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The resurgence of growth in the late 1990s: is information technology the story?

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  • Stephen D. Oliner
  • Daniel E. Sichel

Abstract

The performance of the U.S. economy over the past several years has been remarkable, including a rebound in labor productivity growth after nearly a quarter century of sluggish gains. To assess the role of information technology in the recent rebound, this paper re-examines the growth contribution of computers and related inputs with the same neoclassical framework that we have used in earlier work. Our results indicate that the contribution to productivity growth from the use of information technology -- including computer hardware, software, and communication equipment -- surged in the second half of the 1990s. In addition, technological advance in the production of computers appears to have contributed importantly to the speed-up in productivity growth. All in all, we estimate that the use of information technology and the production of computers accounted for about two-thirds of the 1 percentage point step-up in productivity growth between the first and second halves of the decade. Thus, to answer the question posed in the title of this paper, information technology largely is the story.

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Bibliographic Info

Paper provided by Board of Governors of the Federal Reserve System (U.S.) in its series Finance and Economics Discussion Series with number 2000-20.

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Date of creation: 2000
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Handle: RePEc:fip:fedgfe:2000-20

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Keywords: Information technology ; Computers;

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  1. Stephen D. Oliner & Daniel E. Sichel, 1994. "Computers and Output Growth Revisited: How Big Is the Puzzle?," Brookings Papers on Economic Activity, Economic Studies Program, The Brookings Institution, vol. 25(2), pages 273-334.
  2. Karl Whelan, 2000. "Computers, obsolescence, and productivity," Finance and Economics Discussion Series 2000-06, Board of Governors of the Federal Reserve System (U.S.).
  3. Jeremy Greenwood & Boyan Jovanovic, 2000. "Accounting for Growth," RCER Working Papers 475, University of Rochester - Center for Economic Research (RCER).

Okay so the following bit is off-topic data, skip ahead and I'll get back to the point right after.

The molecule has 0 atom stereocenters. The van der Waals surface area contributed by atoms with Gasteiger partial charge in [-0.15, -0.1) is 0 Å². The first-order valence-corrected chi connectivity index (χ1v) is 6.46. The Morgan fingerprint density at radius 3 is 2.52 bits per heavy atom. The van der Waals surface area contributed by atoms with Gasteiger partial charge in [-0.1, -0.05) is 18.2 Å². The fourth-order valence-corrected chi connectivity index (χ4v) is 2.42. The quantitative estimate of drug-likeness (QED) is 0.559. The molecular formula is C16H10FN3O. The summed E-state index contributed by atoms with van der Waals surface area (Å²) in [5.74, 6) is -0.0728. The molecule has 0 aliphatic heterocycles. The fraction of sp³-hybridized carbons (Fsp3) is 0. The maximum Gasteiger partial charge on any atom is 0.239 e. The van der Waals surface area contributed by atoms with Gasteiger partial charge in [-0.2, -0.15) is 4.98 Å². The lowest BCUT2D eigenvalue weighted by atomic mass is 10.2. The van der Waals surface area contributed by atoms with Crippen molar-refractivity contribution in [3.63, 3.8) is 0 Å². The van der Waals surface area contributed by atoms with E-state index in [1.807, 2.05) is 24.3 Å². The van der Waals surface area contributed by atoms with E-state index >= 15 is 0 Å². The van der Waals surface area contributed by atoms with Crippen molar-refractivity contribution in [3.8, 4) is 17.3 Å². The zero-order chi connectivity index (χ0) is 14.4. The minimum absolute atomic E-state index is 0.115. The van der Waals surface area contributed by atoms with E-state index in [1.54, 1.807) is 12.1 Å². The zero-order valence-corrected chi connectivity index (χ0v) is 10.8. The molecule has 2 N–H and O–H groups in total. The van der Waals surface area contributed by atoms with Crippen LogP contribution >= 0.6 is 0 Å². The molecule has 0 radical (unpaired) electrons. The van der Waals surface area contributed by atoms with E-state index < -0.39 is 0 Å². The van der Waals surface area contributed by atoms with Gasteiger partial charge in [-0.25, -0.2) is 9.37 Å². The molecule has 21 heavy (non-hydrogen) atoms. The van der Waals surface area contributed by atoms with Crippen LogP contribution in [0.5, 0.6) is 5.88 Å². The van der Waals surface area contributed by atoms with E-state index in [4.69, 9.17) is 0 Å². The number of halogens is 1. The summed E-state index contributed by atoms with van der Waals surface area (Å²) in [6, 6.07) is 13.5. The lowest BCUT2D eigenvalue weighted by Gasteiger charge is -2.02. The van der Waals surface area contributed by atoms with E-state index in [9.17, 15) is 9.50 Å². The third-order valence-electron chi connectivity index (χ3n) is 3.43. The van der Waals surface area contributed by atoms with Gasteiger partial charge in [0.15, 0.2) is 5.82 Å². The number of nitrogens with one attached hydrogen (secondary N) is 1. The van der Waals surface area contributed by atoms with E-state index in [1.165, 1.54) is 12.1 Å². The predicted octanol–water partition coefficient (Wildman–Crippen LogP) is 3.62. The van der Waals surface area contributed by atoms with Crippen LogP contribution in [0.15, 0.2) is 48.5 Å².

• Jeremy Greenwood & Boyan Jovanovic, 2001. "Accounting for Growth," NBER Chapters, in: New Developments in Productivity Analysis, pages 179-224 National Bureau of Economic Research, Inc.
  4. Stiroh, Kevin J, 1998. "Computers, Productivity, and Input Substitution," Economic Inquiry, Western Economic Association International, vol. 36(2), pages 175-91, April.
  5. Fischer, Stanley, 1988. "Symposium on the Slowdown in Productivity Growth," Journal of Economic Perspectives, American Economic Association, vol. 2(4), pages 3-7, Fall.
  6. Hulten, Charles R, 1978. "Growth Accounting with Intermediate Inputs," Review of Economic Studies, Wiley Blackwell, vol. 45(3), pages 511-18, October.
  7. Andreas Hornstein, 1999. "Growth accounting with technological revolutions," Economic Quarterly, Federal Reserve Bank of Richmond, issue Sum, pages 1-22.
  8. Michael Smith & Erik Brynjolfsson, 1999. "Frictionless Commerce? A Comparison of Internet and Conventional Retailers," Computing in Economics and Finance 1999 1022, Society for Computational Economics.
  9. Oecd, 1998. "Electronic Commerce: Prices and Consumer Issues for Three Products: Books, Compact Discs and Software," OECD Digital Economy Papers 32, OECD Publishing.
  10. David, Paul A, 1990. "The Dynamo and the Computer: An Historical Perspective on the Modern Productivity Paradox," American Economic Review, American Economic Association, vol. 80(2), pages 355-61, May.
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